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Julia Bryce: Focusing too much on calories takes the fun out of food

Julia Bryce eating out.
Julia Bryce eating out.

Mexican chilli beef dripped down my chin as I attempted to wipe it off my face with the napkin that was now saturated in the stuff. I’d managed to slaister cream cheese down my front, too, all while some poor passerby enjoying a beach walk caught my eye.

Giggles erupted from my friend and I as we attempted to clean ourselves up. We were now dealing with a quesadilla drip which meant salsa was  running out the bottom of it and it seemed our clothing was where it wanted to vacate to.

Her crisp white jacket was pristine, and I was fearful it would be the next victim in our street food fiesta.

We’d definitely over ordered purchasing a burrito, quesadilla and jalapeno poppers to share and while we struggled to finish the lot, I couldn’t help but bank this experience in my happy food memories.

Relationship with food

I’ve had my ups and downs with food, having become obsessed with numbers – more so calories and my weight – as a teenager and young adult.

Food is something we all need to survive, but I have learned over the years that there is so much joy to be had in it.

Julia, right, with her friend enjoying their Mexican feast.

Many of my funniest and fondest memories have been about, or centred around food.

Be it that time I terrified my mum at age three covered head to toe in flour resembling a ghost or remembering my late granny who I used to bake with all those years ago.

Food isn’t just about numbers, it is about nostalgia, memories, friendship and family.

Calories on menus

Recently the UK government introduced new rules outlining that restaurants in England that employ more than 250 people will have to display calorie data on their menus.

And the Scottish Government is assessing whether it will follow suit, giving the public the chance to share their views on the matter.

Funnily enough, the thought of how many calories were in my lunch didn’t cross my mind at the time. But my fear is had I seen them, I may have slipped back into unhealthy bad habits that would not only affect my physical health, but more so my mental.

McDonald’s shares calorie information on its website and in its venues.

Putting calories on menus isn’t going to stop obesity in Scotland. It isn’t even going to stop people ordering one thing over another.

Some national takeaway chains including Burger King and McDonald’s have had calories on their menus for a while now, but has that stopped us from ordering from them?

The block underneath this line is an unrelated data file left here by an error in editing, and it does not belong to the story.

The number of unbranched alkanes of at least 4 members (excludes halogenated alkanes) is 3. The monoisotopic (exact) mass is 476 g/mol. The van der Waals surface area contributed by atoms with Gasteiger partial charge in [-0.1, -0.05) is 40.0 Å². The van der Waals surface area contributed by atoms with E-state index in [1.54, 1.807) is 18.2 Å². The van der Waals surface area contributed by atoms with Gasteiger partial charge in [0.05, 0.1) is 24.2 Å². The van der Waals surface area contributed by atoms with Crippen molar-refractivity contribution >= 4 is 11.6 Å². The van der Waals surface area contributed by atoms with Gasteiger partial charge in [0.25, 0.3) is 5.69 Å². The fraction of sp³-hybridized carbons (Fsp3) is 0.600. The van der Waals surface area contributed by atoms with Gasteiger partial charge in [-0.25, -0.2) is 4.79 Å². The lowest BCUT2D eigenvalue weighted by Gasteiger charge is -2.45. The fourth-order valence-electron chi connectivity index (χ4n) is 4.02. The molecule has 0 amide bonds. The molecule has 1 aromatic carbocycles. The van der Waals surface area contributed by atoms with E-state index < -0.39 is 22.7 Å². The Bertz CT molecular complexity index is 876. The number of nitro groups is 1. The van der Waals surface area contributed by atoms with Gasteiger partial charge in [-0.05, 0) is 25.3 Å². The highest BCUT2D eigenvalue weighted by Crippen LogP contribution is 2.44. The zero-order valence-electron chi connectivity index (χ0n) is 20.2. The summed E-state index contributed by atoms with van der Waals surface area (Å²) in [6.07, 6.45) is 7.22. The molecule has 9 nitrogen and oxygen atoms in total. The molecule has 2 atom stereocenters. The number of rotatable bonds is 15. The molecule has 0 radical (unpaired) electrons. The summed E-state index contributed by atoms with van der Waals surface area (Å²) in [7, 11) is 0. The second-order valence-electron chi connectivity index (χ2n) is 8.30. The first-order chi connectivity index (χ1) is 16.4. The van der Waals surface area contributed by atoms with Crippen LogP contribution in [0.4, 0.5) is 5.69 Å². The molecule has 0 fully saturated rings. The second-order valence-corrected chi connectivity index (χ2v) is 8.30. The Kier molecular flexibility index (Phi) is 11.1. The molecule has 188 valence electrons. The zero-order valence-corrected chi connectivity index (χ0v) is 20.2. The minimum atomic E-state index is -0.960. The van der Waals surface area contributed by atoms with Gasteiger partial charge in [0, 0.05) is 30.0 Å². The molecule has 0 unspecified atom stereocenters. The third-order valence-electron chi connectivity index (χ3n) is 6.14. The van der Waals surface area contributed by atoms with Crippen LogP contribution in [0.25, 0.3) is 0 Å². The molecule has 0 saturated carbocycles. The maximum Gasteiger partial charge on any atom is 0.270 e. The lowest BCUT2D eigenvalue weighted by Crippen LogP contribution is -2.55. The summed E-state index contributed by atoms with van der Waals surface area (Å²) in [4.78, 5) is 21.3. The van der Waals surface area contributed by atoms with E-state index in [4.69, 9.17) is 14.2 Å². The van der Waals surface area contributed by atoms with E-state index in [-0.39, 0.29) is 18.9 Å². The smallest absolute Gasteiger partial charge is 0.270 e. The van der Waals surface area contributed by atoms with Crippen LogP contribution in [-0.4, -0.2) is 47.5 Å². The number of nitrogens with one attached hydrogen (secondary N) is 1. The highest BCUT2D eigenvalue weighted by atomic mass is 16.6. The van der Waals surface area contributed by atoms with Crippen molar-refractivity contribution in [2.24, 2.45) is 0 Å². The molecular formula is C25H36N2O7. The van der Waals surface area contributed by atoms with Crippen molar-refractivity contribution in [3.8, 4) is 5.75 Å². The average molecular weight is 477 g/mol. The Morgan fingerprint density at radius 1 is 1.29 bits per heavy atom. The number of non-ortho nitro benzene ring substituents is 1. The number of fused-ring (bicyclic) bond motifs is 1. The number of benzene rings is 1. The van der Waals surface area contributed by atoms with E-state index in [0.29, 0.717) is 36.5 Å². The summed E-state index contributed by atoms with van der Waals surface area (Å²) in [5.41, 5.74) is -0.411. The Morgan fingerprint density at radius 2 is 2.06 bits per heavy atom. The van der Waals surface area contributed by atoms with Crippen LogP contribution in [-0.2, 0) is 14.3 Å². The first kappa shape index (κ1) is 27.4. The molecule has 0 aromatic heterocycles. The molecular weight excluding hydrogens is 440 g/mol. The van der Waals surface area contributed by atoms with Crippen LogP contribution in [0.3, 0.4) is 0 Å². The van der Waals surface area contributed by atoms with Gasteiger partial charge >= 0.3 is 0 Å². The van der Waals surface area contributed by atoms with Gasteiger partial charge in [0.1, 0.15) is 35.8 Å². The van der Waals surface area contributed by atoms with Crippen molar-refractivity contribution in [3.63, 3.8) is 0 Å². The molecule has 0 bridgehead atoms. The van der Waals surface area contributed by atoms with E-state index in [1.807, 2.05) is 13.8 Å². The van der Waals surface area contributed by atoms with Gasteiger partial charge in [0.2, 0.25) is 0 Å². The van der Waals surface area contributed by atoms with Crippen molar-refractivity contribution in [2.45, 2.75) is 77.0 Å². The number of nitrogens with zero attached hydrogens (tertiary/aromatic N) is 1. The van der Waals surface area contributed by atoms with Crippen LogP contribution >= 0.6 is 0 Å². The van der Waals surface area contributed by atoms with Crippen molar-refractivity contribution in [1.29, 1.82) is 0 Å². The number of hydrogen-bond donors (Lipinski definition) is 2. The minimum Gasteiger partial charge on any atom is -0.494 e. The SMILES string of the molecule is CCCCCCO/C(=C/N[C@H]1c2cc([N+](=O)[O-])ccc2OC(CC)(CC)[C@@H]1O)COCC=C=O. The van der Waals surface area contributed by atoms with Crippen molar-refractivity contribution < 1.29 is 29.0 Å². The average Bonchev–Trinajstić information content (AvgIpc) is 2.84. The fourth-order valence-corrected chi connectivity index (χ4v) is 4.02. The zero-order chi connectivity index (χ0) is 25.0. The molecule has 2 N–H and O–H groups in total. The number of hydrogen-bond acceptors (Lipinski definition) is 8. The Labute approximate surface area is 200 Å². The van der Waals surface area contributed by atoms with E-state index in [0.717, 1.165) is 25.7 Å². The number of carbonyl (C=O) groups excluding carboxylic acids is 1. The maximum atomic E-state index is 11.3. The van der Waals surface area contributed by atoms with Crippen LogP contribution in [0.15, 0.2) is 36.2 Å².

If the queues outside the venues and the hoards of delivery drivers entering their premises on Union Street are anything to go by, the answer is no.

This in itself shows that we’re not really any better off by adding calories to menus.

If the government is trying to deter us from ordering takeaways and high-calorie dishes, it hasn’t worked.

A screenshot of Zizzi’s menu online.

Different bodies have different demands

And just because something is in fact higher in calories, doesn’t mean it isn’t nutritional. Without all of the other information including carbs and proteins etc., customers can still make uninformed decisions.

By listing calories alone it might even push people to order the unhealthier food, rather than consuming more calories in the potentially healthier option.

There has always been so much pressure in society to look a certain way. I’m a 90s kid and size zero was, according to some tabloid media, meant to be my hero. I was meant to aspire to eat less, look extremely thin and drink as much diet fizzy drinks as possible to ‘suppress my appetite’.

For those of us who battle, or have battled with eating disorders, numbers can be extremely triggering.

I now know my relationship with numbers – including calories – hugely impacted my physical and mental health.

Julia fixing up a batch of chocolates at Cocoa Ooze’s chocolate making workshop. She has fond memories of baking with her granny.

Just because something has less calories doesn’t mean it is better for you. All of our bodies are different and have different needs. What works for one, doesn’t work for the other, so instead of reading numbers, listen to your body. Let’s stop comparing ourselves and justifying ourselves by numbers.

Creating a healthier relationship with food and giving people of all walks of life access to fresh fruit and veg, and higher quality protein for an affordable price will help way more than slapping numbers on a menu.

The only numbers on the menu most of us are concerned about just now is the price.

I’m not asking for companies not to print this information on menus or hide it from the public, I only ask that they keep these menus on request for individuals who are interested.

Food is meant to be enjoyable, it is escapism and the one thing many people look forward to. Can we not just have that?


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